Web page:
The Congressional Budget Office is out with its projection for our nation’s economic future.
As for the much-discussed federal debt, the nearby chart shows how fast it has grown in the last several years. Debt held by the public—the kind we have to pay back to creditors like the Chinese and Japanese based on contracts—is now 97% of the economy, and will soon rise to 100% and keep going to 118.2% in 2033. How high can it go before creditors stop lending? No one knows, but it will be ugly if they do.
This illustrates the tight relationship between spending and debt limits, and why future spending cuts must be part of negotiations related to raising today’s debt ceiling limit. It’s barely possible to see any effect from the 2011 debt limit increase that was agreed in exchange for some “freezing” of Federal spending levels, a pseudo-freeze that in the end ended rather quickly.
There need to be real reductions in Federal spending, not just a reduction in spending growth or even a pretend freeze. There’s plenty of room in welfare spending, for instance, for cutting. Furthermore, all Federal spending is discretionary, the bad habit of calling some spending mandatory notwithstanding. Finally, to put a legitimate floor under spending (which doesn’t contradict the forgoing because it’s a floor not a mandatedly ever-increasing level), there’s a Constitutional requirement to spend adequately on national defense and debt repayment.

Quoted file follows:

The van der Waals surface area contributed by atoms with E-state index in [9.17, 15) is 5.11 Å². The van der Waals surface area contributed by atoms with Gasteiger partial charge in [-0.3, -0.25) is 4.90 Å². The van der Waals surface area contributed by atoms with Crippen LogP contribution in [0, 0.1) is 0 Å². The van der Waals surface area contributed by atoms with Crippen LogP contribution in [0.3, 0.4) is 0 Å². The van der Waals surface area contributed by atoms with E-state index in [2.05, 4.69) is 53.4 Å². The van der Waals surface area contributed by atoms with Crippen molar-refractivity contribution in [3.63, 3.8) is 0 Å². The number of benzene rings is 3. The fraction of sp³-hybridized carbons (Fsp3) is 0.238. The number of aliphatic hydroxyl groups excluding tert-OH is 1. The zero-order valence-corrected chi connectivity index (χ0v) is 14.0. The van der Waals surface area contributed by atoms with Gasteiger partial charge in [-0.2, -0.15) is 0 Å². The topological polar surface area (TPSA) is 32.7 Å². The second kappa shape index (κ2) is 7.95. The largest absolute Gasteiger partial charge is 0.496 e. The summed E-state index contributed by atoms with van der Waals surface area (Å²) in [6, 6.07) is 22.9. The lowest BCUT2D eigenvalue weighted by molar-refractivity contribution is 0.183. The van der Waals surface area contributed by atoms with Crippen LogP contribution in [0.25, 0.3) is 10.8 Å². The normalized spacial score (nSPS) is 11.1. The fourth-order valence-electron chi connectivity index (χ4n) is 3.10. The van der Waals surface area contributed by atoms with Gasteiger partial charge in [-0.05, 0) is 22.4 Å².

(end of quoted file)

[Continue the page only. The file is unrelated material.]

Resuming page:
In the end, too, tax rate cuts, leaving more money in the hands of private economy actors—us average Americans and our businesses—leads to increases in Federal revenues. This has been empirically demonstrated by every tax rate cut since President John Fitzgerald Kennedy’s reduction of the top rate from the neighborhood of 90% to the region of 70%.
Federal spending cuts coupled with Federal tax rate cuts—they’re win-win for our economy and our nation, if only the Progressive-Democratic Party politicians in Congress and the White House would get out of the way.